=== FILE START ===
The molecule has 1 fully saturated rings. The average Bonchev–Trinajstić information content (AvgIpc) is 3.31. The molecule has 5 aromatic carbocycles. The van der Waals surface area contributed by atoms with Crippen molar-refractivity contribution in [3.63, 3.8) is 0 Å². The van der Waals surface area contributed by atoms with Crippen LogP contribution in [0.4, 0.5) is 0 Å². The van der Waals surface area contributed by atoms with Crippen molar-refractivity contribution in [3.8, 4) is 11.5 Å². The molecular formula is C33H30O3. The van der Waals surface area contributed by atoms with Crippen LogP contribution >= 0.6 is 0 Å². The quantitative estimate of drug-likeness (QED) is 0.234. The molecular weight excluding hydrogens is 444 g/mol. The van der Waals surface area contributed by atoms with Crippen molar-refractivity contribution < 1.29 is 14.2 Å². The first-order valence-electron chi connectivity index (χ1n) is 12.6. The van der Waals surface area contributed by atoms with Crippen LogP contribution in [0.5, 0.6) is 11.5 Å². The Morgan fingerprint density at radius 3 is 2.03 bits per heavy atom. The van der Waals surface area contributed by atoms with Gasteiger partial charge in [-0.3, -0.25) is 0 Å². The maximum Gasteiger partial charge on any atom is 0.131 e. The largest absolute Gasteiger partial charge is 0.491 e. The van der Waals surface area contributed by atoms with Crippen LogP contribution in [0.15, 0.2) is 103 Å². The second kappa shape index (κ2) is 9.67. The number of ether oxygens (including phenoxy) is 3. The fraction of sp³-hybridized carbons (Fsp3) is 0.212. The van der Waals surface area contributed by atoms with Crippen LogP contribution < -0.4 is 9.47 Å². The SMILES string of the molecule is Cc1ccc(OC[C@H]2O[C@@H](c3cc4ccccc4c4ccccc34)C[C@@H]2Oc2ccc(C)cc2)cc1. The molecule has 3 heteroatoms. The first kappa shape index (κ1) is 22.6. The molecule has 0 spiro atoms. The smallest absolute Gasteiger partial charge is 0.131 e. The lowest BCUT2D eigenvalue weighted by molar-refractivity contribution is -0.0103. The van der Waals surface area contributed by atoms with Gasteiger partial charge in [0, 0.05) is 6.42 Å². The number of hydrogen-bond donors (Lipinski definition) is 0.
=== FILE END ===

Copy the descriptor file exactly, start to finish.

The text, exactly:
The molecule has 1 fully saturated rings. The average Bonchev–Trinajstić information content (AvgIpc) is 3.31. The molecule has 5 aromatic carbocycles. The van der Waals surface area contributed by atoms with Crippen molar-refractivity contribution in [3.63, 3.8) is 0 Å². The van der Waals surface area contributed by atoms with Crippen LogP contribution in [0.4, 0.5) is 0 Å². The van der Waals surface area contributed by atoms with Crippen molar-refractivity contribution in [3.8, 4) is 11.5 Å². The molecular formula is C33H30O3. The van der Waals surface area contributed by atoms with Crippen LogP contribution >= 0.6 is 0 Å². The quantitative estimate of drug-likeness (QED) is 0.234. The molecular weight excluding hydrogens is 444 g/mol. The van der Waals surface area contributed by atoms with Crippen molar-refractivity contribution < 1.29 is 14.2 Å². The first-order valence-electron chi connectivity index (χ1n) is 12.6. The van der Waals surface area contributed by atoms with Crippen LogP contribution in [0.5, 0.6) is 11.5 Å². The Morgan fingerprint density at radius 3 is 2.03 bits per heavy atom. The van der Waals surface area contributed by atoms with Gasteiger partial charge in [-0.3, -0.25) is 0 Å². The maximum Gasteiger partial charge on any atom is 0.131 e. The largest absolute Gasteiger partial charge is 0.491 e. The van der Waals surface area contributed by atoms with Crippen LogP contribution in [0.15, 0.2) is 103 Å². The second kappa shape index (κ2) is 9.67. The number of ether oxygens (including phenoxy) is 3. The fraction of sp³-hybridized carbons (Fsp3) is 0.212. The van der Waals surface area contributed by atoms with Crippen LogP contribution < -0.4 is 9.47 Å². The SMILES string of the molecule is Cc1ccc(OC[C@H]2O[C@@H](c3cc4ccccc4c4ccccc34)C[C@@H]2Oc2ccc(C)cc2)cc1. The molecule has 3 heteroatoms. The first kappa shape index (κ1) is 22.6. The molecule has 0 spiro atoms. The smallest absolute Gasteiger partial charge is 0.131 e. The lowest BCUT2D eigenvalue weighted by molar-refractivity contribution is -0.0103. The van der Waals surface area contributed by atoms with Gasteiger partial charge in [0, 0.05) is 6.42 Å². The number of hydrogen-bond donors (Lipinski definition) is 0.